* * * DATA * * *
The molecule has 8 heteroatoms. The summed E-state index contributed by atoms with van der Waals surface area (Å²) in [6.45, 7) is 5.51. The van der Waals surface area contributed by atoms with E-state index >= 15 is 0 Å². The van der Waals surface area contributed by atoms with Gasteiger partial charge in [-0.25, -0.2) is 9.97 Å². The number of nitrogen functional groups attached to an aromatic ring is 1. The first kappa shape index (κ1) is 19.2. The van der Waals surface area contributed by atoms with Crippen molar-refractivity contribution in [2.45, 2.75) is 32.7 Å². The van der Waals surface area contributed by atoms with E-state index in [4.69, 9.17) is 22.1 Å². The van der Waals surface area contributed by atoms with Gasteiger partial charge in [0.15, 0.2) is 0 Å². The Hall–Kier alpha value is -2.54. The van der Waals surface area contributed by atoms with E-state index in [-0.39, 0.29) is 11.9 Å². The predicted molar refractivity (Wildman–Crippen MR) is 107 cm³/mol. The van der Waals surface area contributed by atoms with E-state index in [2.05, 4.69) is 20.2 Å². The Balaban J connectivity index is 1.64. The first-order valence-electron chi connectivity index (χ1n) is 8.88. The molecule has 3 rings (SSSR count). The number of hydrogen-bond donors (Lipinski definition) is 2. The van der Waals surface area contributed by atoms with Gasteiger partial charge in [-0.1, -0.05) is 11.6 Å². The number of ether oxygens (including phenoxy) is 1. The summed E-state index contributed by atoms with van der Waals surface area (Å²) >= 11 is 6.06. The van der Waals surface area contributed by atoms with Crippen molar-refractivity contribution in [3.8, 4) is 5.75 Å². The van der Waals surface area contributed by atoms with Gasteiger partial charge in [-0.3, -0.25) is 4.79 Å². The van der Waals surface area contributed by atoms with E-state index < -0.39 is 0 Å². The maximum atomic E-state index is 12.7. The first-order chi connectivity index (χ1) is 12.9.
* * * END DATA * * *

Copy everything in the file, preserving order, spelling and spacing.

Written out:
The molecule has 8 heteroatoms. The summed E-state index contributed by atoms with van der Waals surface area (Å²) in [6.45, 7) is 5.51. The van der Waals surface area contributed by atoms with E-state index >= 15 is 0 Å². The van der Waals surface area contributed by atoms with Gasteiger partial charge in [-0.25, -0.2) is 9.97 Å². The number of nitrogen functional groups attached to an aromatic ring is 1. The first kappa shape index (κ1) is 19.2. The van der Waals surface area contributed by atoms with Crippen molar-refractivity contribution in [2.45, 2.75) is 32.7 Å². The van der Waals surface area contributed by atoms with E-state index in [4.69, 9.17) is 22.1 Å². The van der Waals surface area contributed by atoms with Gasteiger partial charge in [0.15, 0.2) is 0 Å². The Hall–Kier alpha value is -2.54. The van der Waals surface area contributed by atoms with E-state index in [-0.39, 0.29) is 11.9 Å². The predicted molar refractivity (Wildman–Crippen MR) is 107 cm³/mol. The van der Waals surface area contributed by atoms with E-state index in [2.05, 4.69) is 20.2 Å². The Balaban J connectivity index is 1.64. The first-order valence-electron chi connectivity index (χ1n) is 8.88. The molecule has 3 rings (SSSR count). The number of hydrogen-bond donors (Lipinski definition) is 2. The van der Waals surface area contributed by atoms with Gasteiger partial charge in [-0.1, -0.05) is 11.6 Å². The number of ether oxygens (including phenoxy) is 1. The summed E-state index contributed by atoms with van der Waals surface area (Å²) >= 11 is 6.06. The van der Waals surface area contributed by atoms with Crippen molar-refractivity contribution in [3.8, 4) is 5.75 Å². The van der Waals surface area contributed by atoms with Gasteiger partial charge in [-0.3, -0.25) is 4.79 Å². The van der Waals surface area contributed by atoms with E-state index < -0.39 is 0 Å². The maximum atomic E-state index is 12.7. The first-order chi connectivity index (χ1) is 12.9.